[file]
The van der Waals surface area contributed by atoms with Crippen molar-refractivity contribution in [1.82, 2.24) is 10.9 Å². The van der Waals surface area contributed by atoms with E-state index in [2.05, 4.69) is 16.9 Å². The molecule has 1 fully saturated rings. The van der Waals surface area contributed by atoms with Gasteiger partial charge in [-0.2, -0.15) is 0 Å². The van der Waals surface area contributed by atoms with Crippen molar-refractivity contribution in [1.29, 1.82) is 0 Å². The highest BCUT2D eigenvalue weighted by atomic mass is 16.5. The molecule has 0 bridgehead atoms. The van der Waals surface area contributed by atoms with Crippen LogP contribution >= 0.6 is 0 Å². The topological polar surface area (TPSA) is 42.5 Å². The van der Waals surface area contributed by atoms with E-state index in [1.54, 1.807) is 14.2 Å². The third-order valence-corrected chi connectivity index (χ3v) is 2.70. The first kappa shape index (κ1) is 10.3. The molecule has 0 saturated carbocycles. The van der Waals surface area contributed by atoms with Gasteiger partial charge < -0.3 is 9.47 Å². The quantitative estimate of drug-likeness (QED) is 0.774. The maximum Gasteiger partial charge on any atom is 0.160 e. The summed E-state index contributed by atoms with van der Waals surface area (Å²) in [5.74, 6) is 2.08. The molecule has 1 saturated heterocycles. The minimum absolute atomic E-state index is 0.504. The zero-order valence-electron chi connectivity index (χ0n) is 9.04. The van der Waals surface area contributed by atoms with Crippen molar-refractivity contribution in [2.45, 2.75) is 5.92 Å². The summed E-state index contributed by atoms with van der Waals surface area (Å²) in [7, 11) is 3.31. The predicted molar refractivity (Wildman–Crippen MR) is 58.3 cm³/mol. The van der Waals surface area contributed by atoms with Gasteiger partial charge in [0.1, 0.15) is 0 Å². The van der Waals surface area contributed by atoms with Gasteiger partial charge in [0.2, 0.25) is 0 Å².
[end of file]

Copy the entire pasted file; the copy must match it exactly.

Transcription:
The van der Waals surface area contributed by atoms with Crippen molar-refractivity contribution in [1.82, 2.24) is 10.9 Å². The van der Waals surface area contributed by atoms with E-state index in [2.05, 4.69) is 16.9 Å². The molecule has 1 fully saturated rings. The van der Waals surface area contributed by atoms with Gasteiger partial charge in [-0.2, -0.15) is 0 Å². The van der Waals surface area contributed by atoms with Crippen molar-refractivity contribution in [1.29, 1.82) is 0 Å². The highest BCUT2D eigenvalue weighted by atomic mass is 16.5. The molecule has 0 bridgehead atoms. The van der Waals surface area contributed by atoms with Crippen LogP contribution >= 0.6 is 0 Å². The topological polar surface area (TPSA) is 42.5 Å². The van der Waals surface area contributed by atoms with E-state index in [1.54, 1.807) is 14.2 Å². The third-order valence-corrected chi connectivity index (χ3v) is 2.70. The first kappa shape index (κ1) is 10.3. The molecule has 0 saturated carbocycles. The van der Waals surface area contributed by atoms with Gasteiger partial charge < -0.3 is 9.47 Å². The quantitative estimate of drug-likeness (QED) is 0.774. The maximum Gasteiger partial charge on any atom is 0.160 e. The summed E-state index contributed by atoms with van der Waals surface area (Å²) in [5.74, 6) is 2.08. The molecule has 1 saturated heterocycles. The minimum absolute atomic E-state index is 0.504. The zero-order valence-electron chi connectivity index (χ0n) is 9.04. The van der Waals surface area contributed by atoms with Crippen molar-refractivity contribution in [2.45, 2.75) is 5.92 Å². The summed E-state index contributed by atoms with van der Waals surface area (Å²) in [7, 11) is 3.31. The predicted molar refractivity (Wildman–Crippen MR) is 58.3 cm³/mol. The van der Waals surface area contributed by atoms with Gasteiger partial charge in [0.1, 0.15) is 0 Å². The van der Waals surface area contributed by atoms with Gasteiger partial charge in [0.2, 0.25) is 0 Å².